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UK Consumers Hit with £7 Billion Gas Bill Amid Energy Crisis

UK Consumers Hit with £7 Billion Gas Bill Amid Energy Crisis

Mar 31, 2024

UK Consumers Hit with £7 Billion Gas Bill Amid Energy Crisis

UK consumers are facing an additional £7 billion charge on their gas bills, a consequence of the ongoing global energy crisis that has seen gas prices soar to unprecedented levels. The hefty bill is expected to exert further strain on already tight household budgets across the country.

The research, conducted by the Nuclear Industry Association (NIA) and shared with City A.M, revealed that the National Grid Electricity Systems Operator (ESO) spent a staggering £7 billion of consumer funds on gas in 2022 and 2023 to supplement energy supply when renewable sources fell short. This figure marks a significant increase from the £3 billion spent during 2019 and 2020.

In 2023 alone, the cost of balancing the grid amounted to £2.85 billion, which translates to an additional £80 per year for every electricity consumer in Britain, encompassing both households and businesses. Balancing the grid, a necessary process to match electricity supply with demand in real-time, has become increasingly challenging and costly as the predictability of renewable energy generation remains volatile.

Tom Greatrex, chief executive of the Nuclear Industry Association, commented on the situation, stating, "These costs are the price of the UK not investing in nuclear power, but if we ramp up nuclear at scale and at pace to the levels needed for energy security and net zero then we can avoid having to rely on expensive fossil gas to fill gaps in generation."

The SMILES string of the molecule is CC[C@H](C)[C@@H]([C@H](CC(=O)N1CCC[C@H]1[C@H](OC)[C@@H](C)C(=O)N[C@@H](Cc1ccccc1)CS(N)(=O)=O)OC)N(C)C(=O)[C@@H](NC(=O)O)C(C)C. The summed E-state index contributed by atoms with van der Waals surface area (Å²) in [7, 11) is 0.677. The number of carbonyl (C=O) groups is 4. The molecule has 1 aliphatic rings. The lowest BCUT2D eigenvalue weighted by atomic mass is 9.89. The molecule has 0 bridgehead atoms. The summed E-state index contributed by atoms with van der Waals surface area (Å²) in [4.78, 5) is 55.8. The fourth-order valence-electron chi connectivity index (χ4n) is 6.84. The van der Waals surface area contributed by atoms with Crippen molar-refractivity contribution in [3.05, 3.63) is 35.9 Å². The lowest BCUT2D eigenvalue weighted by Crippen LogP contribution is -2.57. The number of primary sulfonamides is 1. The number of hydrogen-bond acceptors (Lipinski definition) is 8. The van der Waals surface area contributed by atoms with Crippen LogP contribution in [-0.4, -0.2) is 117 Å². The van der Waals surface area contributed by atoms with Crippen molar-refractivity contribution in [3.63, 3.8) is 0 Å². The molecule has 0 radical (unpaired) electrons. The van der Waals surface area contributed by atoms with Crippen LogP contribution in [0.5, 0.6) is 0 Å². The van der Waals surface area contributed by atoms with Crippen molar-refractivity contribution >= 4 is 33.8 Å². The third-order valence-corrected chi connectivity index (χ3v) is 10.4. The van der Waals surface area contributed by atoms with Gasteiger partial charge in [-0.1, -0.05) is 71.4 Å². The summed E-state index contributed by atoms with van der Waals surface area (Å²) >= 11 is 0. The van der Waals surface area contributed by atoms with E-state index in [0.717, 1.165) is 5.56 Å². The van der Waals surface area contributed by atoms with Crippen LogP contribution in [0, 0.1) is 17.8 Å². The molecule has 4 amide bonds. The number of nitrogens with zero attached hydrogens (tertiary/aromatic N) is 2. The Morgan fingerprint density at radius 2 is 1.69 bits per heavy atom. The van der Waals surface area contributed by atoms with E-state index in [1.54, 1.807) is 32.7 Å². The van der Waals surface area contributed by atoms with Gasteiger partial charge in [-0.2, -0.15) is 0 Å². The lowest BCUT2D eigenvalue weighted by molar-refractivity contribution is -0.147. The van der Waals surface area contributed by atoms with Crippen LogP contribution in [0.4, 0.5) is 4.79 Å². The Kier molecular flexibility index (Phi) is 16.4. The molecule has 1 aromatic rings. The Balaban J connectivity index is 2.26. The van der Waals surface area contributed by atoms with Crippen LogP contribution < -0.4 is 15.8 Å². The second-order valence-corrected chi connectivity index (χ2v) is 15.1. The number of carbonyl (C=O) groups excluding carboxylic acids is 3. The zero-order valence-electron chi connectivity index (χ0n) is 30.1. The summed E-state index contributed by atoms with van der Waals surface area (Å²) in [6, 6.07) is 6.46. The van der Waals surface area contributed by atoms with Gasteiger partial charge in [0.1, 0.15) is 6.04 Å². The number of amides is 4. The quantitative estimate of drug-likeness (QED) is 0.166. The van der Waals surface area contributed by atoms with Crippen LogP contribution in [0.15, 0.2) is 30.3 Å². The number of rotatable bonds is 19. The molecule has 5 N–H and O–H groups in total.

The NIA has highlighted the surging costs as a direct result of declining baseload capacity, which is the consistent energy provided regardless of external factors, as aging nuclear stations retire without immediate replacement. The organization underscores the importance of nuclear energy, which has prevented over 2.3 billion tonnes of carbon emissions in the UK, outpacing other energy sources in this regard.

The UK government's recent guidance indicates that initiating a nuclear project would minimally impact consumer bills during its construction phase. The current nuclear infrastructure in the UK consists of five generating stations, delivering approximately 14% of the nation's electricity. However, with all but one station scheduled to go offline by 2030 and significant delays and cost overruns plaguing new projects like Sizewell C and Hinkley Point C, the future of nuclear energy in the UK remains uncertain.

In response to these challenges, the UK government unveiled a nuclear sector roadmap earlier this year, which includes plans to develop small modular reactors (SMRs) and another major project akin to Hinkley Point. This initiative is part of a broader £60 billion strategy announced by the Grid to revamp the UK's electricity system, anchored by ambitious offshore wind project targets.

The escalating costs associated with balancing the National Grid serve as a stark reminder of the economic consequences of the country's energy policy decisions.

Originally reported by


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